Borough’s Port MacKenzie.
Federal regulations require LNG export plants to have their own dedicated
docks, but REI would still use the borough’s port for unloading modules and
A challenge the company has, however, is a supply of gas under contract.
Negotiations are underway with several
Cook Inlet gas owners including some
that have not yet gotten discoveries into
Meanwhile, WesPac has at least a ten-
tative agreement on a gas supply from
BlueCrest’s Cosmopolitan discovery,
but the company does not yet have a
market for its LNG. Fairbanks is a pos-
sibility along with coastal communities
like Unalaska, which are interested in
substituting lower-cost LNG for diesel.
However, sales contracts are not yet
signed. REI, for its part, has the market
in Japan but no gas, at least yet. R
Mike Bradner is publisher of the
Alaska Legislative Digest.
LNG project, is important. But being
smaller, starting with 1.5 million tons
of LNG per year, will allow it to get a
toehold in the market and then expand
as the market grows.
The Alaska LNG Project, in contrast,
is so big that it will have to secure sales
contracts for very large volumes at long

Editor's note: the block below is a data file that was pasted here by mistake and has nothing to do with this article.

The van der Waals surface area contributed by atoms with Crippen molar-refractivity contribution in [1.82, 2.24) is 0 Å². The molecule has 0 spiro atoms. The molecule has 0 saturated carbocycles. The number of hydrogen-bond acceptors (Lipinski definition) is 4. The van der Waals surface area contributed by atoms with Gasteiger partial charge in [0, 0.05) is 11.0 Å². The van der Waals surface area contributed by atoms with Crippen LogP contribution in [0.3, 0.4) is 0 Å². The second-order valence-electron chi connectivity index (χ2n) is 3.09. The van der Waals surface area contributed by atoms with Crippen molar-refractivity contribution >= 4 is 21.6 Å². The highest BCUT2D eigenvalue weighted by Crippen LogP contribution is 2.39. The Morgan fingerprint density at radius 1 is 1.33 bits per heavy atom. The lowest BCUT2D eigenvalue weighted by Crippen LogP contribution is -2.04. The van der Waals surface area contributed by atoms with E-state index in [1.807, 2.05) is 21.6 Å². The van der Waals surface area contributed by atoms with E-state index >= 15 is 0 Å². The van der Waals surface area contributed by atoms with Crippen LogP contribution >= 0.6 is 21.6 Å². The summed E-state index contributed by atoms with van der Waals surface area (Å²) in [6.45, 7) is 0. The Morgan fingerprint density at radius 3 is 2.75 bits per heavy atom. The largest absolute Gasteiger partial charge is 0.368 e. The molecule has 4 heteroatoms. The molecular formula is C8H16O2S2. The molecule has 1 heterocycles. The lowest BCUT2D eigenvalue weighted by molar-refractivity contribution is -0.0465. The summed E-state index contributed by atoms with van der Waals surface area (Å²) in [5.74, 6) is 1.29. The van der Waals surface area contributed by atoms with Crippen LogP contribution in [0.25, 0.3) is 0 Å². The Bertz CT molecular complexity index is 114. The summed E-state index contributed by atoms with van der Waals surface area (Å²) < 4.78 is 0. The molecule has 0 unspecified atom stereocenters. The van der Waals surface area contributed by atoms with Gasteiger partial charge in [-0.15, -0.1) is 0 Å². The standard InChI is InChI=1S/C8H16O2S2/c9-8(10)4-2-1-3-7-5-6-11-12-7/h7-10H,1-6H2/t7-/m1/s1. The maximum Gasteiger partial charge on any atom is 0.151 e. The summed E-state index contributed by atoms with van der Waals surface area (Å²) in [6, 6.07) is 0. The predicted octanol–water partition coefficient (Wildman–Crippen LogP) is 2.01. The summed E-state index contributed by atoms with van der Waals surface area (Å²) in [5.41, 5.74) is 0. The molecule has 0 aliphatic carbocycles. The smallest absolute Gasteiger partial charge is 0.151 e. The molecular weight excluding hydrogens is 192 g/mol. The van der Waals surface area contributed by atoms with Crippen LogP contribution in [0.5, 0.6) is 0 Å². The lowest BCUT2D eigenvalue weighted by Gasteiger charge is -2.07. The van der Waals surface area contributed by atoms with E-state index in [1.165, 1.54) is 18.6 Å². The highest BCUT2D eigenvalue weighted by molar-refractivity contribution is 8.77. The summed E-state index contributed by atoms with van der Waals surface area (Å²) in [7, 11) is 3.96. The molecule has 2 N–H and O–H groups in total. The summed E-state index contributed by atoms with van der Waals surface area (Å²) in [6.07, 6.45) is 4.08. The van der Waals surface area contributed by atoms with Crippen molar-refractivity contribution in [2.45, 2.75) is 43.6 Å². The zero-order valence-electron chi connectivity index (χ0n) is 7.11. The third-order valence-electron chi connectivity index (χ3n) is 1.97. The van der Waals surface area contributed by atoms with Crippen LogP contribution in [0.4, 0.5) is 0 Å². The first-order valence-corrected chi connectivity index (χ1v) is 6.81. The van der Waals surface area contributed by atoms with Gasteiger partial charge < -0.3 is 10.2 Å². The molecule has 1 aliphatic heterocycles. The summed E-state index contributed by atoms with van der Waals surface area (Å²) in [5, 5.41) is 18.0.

terms, which may be difficult to do with
many other LNG projects chasing the
same buyers in Asia, including Japan.
REI got its start in 2011 after the
earthquake and tsunami severely damaged Japanese coastal communities
and nuclear power plants. Japan had
to sharply escalate LNG imports, and
prices shot up. One forward-thinking
regional government, Hyogo Prefecture, formed a group to explore options
for its own, independent source of LNG.
Thus was formed REI, led by a team
of experienced retired Japanese LNG
experts. After an extensive study of
sources of LNG in 2011, an REI team
settled on Alaska as the best sources for
long-term reliable supplies. The shorter
sailing distance and long track record
of reliably supplying Japan with LNG
from the ConocoPhillips plant at Nikiski were big factors in the decision.
An important element in REI’s plan,
however, is to get the plant built and
exports of LNG underway by 2020, four
years before the huge Alaska LNG Project can complete its project-assuming
the larger project proceeds. As for the
existing ConocoPhillips plant, that
facility has performed reliably and efficiently for forty-five years but is now
approaching the end of its design life.
If its operations were to be extended,
a substantial investment in upgraded
plant systems will be needed, and new
regulatory requirements may be imposed.
This is an important year for REI’s
project. After several years of conceptual engineering and detailed surveys
of Southcentral Alaska gas resources,
the company hopes to launch its final
engineering in mid-2015 and, later
in the year, to begin the applications
with the US Federal Energy Regulatory
Commission and for a US Department
of Energy LNG export permit. The company has an option on lease for its plant
site adjacent to the Matanuska-Susitna